| 03.19.2018

Meaning through Meditation – The University of Idaho Mind program continues to grow


One of the greatest challenges many college students face is learning to cope with stress. While physical exercise and non-academic hobbies are common strategies for managing stress and other types of negative emotions, University of Idaho Psychology Professor, Jamie Derrick aims to teach students inner peace through different means – mindfulness and meditation.

Jessica Bovee | Rawr A group of students practice clearing their minds during a free Wednesday mindful meditation class in the Borah Theater of the Bruce Pitman Center.

Jessica Bovee | Rawr
A group of students practice clearing their minds during a free Wednesday mindful meditation class in the Borah Theater of the Bruce Pitman Center.

Derrick, who founded the increasingly popular UI Mindfulness Meditation program on campus, brought the program to the Moscow community from her trainings in California at UCLA.

“If in LA, why not Moscow?” Derrick said.

The goal of the program is to help students better manage their stress levels through alternative means, such as meditation, and Derrick said she works with the Sustainability Center and the Vandal Health Coalition to decrease the stress levels of UI students, which currently reside above the national average.

Derrick said while physical exercise can be a way to relieve stress, she feels that meditation is a practice that works for nearly everybody.

She said that minds have the tendency to wander off topic, and studies show that half of the time people”s minds are thinking about something different from what we are actually doing.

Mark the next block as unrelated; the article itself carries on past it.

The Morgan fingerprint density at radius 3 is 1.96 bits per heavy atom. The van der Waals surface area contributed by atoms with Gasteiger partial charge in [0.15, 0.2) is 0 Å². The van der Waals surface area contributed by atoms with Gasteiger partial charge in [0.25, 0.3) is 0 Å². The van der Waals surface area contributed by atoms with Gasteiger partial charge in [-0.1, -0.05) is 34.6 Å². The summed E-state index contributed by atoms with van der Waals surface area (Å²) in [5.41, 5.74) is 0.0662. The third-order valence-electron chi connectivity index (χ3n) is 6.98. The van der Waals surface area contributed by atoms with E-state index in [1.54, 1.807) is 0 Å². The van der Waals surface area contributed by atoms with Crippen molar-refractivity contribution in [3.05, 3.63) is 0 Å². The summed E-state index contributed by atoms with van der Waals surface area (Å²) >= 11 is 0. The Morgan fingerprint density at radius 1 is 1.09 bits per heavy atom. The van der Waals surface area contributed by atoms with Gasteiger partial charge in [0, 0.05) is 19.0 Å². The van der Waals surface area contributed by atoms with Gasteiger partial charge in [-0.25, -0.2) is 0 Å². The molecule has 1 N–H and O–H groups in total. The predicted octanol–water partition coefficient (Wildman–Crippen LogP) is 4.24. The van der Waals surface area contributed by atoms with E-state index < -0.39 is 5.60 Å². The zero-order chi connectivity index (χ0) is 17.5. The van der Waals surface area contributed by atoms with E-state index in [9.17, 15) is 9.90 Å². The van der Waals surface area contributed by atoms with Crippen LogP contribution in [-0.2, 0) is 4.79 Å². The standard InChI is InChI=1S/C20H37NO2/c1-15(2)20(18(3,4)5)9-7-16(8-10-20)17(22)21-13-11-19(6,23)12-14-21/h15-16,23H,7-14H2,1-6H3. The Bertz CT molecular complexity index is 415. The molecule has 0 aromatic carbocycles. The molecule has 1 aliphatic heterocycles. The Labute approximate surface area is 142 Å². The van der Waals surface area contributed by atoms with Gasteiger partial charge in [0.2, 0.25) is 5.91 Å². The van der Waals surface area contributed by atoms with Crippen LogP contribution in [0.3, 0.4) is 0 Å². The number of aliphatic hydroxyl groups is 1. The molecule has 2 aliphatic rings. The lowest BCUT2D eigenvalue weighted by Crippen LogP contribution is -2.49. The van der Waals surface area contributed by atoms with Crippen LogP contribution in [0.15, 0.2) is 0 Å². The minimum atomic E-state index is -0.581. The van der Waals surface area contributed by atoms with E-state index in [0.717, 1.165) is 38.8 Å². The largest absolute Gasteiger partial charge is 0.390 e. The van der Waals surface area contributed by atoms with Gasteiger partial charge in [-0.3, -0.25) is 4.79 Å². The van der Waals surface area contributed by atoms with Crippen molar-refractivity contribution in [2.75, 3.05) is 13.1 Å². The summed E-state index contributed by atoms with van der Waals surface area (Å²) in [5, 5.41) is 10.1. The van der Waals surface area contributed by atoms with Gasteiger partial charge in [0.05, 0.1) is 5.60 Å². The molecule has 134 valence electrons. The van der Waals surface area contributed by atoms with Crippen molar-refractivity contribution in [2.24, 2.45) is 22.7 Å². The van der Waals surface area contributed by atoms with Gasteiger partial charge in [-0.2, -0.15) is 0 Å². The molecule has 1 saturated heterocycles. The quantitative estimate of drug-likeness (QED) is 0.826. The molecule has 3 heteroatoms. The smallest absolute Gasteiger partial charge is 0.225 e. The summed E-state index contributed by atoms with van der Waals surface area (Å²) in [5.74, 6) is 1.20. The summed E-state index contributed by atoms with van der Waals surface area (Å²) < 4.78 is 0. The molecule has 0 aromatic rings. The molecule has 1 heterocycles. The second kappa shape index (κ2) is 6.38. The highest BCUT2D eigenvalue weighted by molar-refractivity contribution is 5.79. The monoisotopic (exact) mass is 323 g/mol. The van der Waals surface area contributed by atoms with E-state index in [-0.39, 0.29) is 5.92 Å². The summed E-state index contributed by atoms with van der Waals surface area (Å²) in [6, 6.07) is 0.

If kept on task, Derrick said people would be happier, calmer, could improve academically and even enhance their sleep.

“I”m noticing the warmth of the cup as I”m holding it, and the smell of the tea, and the lighting in the room as I take a sip,” Derrick said.

Through her journey in meditation, Derrick has found herself enjoying the simple things and becoming more appreciative in her life. This has kept true for students of hers that have struggled with focusing or even those that have carried a diagnosis of A.D.H.D.

Derrick said she saw improvements in both their grades and various relationships.

Having experienced a challenging childhood, Derrick said she found herself easily upset by the small moments in her life that did not work out in her favor, as well as the unrealistic expectations she placed   on herself. Mindfulness has helped her not get lost in these instances and maintain a “warm detachment” in order to avoid being sucked into emotions of anger or depression.

With hopes of spreading the power of mindfulness meditation, Derrick has begun co-teaching a class with Laura Holyoke this spring. The class meets once a week and is designed to assist students with their own meditative practices.

The class also directs students into informal practices that incorporate being aware in their relationships when they”re eating, during conversations, and being conscious of the possibly negative or positive habits that could hurt or discourage their goals.

Derrick encourages students and faculty to attend her free sessions on Wednesdays at noon in the Borah Theater at the Bruce Pitman Center, along with staying updated on their Facebook page: UI Mind.

Derrick said potential obstacles many run into when beginning a meditative practice are boredom, excess stress and the distaste for doing nothing. While practicing meditation might be difficult for some in the beginning, Derrick said she believes it”s important for students to practice managing their attention, and while it takes time to see results, being present and working past that boredom is where discoveries can be made.

Jessica Bovee  can be reached at arg-arts@uidaho.edu

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